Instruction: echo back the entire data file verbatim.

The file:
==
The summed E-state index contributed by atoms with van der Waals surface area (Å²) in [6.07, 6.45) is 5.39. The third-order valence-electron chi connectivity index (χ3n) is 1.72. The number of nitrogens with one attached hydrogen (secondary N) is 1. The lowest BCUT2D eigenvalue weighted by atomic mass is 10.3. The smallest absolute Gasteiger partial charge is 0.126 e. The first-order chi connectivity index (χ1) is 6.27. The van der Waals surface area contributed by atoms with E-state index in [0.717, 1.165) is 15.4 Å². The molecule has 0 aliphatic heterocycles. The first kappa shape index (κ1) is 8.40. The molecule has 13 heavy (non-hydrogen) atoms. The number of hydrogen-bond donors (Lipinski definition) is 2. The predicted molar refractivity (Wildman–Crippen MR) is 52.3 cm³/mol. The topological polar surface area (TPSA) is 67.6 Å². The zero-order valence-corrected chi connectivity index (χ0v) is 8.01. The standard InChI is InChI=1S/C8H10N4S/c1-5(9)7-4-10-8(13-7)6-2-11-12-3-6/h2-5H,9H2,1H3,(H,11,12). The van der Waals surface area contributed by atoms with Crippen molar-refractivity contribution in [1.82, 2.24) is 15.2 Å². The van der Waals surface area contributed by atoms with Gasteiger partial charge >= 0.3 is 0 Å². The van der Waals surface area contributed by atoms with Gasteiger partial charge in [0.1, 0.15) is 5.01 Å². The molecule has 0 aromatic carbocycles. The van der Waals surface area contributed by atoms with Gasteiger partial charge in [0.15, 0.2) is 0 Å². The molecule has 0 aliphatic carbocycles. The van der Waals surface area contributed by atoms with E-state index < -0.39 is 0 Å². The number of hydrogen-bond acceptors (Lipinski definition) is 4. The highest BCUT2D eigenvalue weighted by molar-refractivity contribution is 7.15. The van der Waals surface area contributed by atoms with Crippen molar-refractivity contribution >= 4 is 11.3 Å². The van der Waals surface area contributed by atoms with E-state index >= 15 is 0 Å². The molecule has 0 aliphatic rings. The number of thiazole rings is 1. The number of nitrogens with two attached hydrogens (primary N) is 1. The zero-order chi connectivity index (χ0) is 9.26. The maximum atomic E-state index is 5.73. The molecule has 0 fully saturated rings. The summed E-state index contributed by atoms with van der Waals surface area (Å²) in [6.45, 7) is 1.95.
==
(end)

The summed E-state index contributed by atoms with van der Waals surface area (Å²) in [6.07, 6.45) is 5.39. The third-order valence-electron chi connectivity index (χ3n) is 1.72. The number of nitrogens with one attached hydrogen (secondary N) is 1. The lowest BCUT2D eigenvalue weighted by atomic mass is 10.3. The smallest absolute Gasteiger partial charge is 0.126 e. The first-order chi connectivity index (χ1) is 6.27. The van der Waals surface area contributed by atoms with E-state index in [0.717, 1.165) is 15.4 Å². The molecule has 0 aliphatic heterocycles. The first kappa shape index (κ1) is 8.40. The molecule has 13 heavy (non-hydrogen) atoms. The number of hydrogen-bond donors (Lipinski definition) is 2. The predicted molar refractivity (Wildman–Crippen MR) is 52.3 cm³/mol. The topological polar surface area (TPSA) is 67.6 Å². The zero-order valence-corrected chi connectivity index (χ0v) is 8.01. The standard InChI is InChI=1S/C8H10N4S/c1-5(9)7-4-10-8(13-7)6-2-11-12-3-6/h2-5H,9H2,1H3,(H,11,12). The van der Waals surface area contributed by atoms with Crippen molar-refractivity contribution in [1.82, 2.24) is 15.2 Å². The van der Waals surface area contributed by atoms with Gasteiger partial charge >= 0.3 is 0 Å². The van der Waals surface area contributed by atoms with Gasteiger partial charge in [0.1, 0.15) is 5.01 Å². The molecule has 0 aromatic carbocycles. The van der Waals surface area contributed by atoms with Gasteiger partial charge in [0.15, 0.2) is 0 Å². The molecule has 0 aliphatic carbocycles. The van der Waals surface area contributed by atoms with E-state index < -0.39 is 0 Å². The number of hydrogen-bond acceptors (Lipinski definition) is 4. The highest BCUT2D eigenvalue weighted by molar-refractivity contribution is 7.15. The van der Waals surface area contributed by atoms with Crippen molar-refractivity contribution >= 4 is 11.3 Å². The van der Waals surface area contributed by atoms with E-state index >= 15 is 0 Å². The molecule has 0 aliphatic rings. The number of thiazole rings is 1. The number of nitrogens with two attached hydrogens (primary N) is 1. The zero-order chi connectivity index (χ0) is 9.26. The maximum atomic E-state index is 5.73. The molecule has 0 fully saturated rings. The summed E-state index contributed by atoms with van der Waals surface area (Å²) in [6.45, 7) is 1.95.